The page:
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PegaWorld iNspire 2023: The Future of Work: The Autonomous Enterprise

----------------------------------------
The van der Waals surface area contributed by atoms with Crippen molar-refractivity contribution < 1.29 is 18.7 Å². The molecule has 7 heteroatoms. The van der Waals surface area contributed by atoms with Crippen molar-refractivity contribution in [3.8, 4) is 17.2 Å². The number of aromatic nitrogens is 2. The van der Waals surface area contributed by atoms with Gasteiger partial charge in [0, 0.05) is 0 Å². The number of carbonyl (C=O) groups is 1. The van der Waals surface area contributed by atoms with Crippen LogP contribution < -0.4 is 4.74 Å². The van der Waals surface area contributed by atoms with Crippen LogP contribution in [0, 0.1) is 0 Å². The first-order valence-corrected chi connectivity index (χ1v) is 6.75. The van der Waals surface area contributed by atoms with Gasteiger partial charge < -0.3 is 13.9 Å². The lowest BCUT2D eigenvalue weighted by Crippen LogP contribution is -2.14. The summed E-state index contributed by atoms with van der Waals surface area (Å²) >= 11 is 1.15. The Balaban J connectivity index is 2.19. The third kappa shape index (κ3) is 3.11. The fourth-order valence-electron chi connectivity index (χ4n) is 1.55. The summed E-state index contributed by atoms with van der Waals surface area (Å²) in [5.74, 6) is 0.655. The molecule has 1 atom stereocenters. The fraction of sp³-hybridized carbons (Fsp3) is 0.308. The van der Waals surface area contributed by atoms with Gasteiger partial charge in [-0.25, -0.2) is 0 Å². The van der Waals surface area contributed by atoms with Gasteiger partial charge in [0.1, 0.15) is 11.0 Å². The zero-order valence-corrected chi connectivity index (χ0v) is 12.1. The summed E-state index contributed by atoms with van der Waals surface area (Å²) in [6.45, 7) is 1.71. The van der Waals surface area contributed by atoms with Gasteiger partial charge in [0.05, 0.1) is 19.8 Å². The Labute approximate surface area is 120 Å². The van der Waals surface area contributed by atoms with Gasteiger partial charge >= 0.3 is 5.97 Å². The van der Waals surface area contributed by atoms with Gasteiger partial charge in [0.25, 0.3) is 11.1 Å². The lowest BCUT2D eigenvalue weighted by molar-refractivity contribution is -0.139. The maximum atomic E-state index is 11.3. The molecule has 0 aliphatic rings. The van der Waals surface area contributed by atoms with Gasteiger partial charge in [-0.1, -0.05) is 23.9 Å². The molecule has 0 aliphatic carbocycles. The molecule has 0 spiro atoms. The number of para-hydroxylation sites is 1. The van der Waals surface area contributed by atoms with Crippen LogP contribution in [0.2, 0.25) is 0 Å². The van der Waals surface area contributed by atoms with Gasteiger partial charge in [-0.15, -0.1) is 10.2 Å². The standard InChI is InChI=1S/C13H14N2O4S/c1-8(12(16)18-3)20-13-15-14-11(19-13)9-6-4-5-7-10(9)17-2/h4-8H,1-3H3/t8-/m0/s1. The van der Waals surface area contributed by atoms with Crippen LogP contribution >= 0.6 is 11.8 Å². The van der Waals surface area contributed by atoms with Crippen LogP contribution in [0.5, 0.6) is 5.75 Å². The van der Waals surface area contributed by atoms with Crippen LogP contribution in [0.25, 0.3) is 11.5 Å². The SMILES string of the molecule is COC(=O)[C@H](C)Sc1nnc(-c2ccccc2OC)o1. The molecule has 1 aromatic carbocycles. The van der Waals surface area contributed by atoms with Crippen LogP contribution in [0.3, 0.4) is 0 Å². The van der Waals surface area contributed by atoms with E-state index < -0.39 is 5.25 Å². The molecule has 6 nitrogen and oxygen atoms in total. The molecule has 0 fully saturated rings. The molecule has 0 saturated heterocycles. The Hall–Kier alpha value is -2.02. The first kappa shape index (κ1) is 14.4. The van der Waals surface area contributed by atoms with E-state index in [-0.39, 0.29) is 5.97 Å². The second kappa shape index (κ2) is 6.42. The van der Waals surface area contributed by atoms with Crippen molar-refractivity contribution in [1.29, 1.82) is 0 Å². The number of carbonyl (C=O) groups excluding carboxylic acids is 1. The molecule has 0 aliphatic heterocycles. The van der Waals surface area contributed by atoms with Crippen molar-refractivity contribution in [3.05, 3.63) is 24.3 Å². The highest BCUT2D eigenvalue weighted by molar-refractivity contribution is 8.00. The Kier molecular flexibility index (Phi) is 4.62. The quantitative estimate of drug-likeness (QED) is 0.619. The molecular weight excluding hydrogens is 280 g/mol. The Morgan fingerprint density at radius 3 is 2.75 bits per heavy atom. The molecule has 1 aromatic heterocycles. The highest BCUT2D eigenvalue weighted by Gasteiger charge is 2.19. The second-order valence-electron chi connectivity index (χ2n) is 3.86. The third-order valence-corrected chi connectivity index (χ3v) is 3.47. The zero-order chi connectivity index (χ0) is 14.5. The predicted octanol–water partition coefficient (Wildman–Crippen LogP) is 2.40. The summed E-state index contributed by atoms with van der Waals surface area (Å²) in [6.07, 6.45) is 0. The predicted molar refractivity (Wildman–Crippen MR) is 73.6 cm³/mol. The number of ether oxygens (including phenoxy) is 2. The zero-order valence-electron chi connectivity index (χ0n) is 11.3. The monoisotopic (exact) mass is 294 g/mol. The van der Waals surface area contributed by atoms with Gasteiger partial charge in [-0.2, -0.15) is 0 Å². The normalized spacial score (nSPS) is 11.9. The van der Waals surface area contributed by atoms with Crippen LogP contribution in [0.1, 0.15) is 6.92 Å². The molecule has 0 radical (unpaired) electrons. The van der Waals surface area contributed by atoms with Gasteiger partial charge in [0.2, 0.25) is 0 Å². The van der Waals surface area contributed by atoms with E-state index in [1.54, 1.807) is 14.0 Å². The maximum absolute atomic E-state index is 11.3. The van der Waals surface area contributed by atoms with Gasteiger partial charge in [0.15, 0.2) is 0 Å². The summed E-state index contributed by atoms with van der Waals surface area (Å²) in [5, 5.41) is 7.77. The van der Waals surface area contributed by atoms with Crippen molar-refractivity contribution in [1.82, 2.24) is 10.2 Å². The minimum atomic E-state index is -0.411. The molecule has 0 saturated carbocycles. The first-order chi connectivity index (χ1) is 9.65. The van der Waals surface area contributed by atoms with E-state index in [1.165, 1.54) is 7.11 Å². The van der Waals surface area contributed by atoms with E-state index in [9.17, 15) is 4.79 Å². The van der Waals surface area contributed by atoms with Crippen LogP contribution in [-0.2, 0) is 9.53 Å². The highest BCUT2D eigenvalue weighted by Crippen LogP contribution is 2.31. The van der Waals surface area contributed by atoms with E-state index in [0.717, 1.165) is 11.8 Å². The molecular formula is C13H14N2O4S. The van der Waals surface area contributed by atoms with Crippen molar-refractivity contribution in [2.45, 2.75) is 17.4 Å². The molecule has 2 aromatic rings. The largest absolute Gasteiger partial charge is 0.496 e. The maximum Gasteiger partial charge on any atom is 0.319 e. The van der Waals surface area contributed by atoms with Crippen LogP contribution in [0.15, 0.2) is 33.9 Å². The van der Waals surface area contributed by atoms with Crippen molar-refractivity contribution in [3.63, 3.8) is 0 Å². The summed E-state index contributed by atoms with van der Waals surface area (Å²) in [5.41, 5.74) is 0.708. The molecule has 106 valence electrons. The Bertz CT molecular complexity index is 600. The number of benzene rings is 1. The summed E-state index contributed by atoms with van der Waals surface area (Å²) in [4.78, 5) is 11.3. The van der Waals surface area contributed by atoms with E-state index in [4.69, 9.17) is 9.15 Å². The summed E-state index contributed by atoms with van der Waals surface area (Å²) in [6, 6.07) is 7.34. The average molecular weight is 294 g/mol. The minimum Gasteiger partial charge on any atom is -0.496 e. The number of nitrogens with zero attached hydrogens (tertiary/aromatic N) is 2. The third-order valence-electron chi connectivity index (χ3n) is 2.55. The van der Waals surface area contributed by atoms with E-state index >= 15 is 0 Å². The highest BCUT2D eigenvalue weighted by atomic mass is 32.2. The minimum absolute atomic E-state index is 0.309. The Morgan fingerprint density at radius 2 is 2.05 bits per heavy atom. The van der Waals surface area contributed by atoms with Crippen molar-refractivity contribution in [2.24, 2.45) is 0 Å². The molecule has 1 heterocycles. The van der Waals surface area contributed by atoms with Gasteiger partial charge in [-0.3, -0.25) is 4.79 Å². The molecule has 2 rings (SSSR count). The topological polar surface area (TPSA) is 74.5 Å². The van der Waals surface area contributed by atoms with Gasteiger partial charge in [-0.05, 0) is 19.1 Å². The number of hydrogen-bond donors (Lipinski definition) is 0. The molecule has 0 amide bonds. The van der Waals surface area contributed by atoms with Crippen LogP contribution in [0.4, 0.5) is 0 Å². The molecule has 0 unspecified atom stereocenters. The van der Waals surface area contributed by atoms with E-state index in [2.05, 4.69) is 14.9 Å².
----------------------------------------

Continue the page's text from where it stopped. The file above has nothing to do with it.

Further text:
Leading organizations are focused on automating their business to create new business opportunities, reduce costs, and better service their customers. Enterprises are on various levels of automation maturity. Learn how successful companies are progressing from simple low code and case management up through autonomous service. Understand how businesses determine where to best invest to drive value with automation.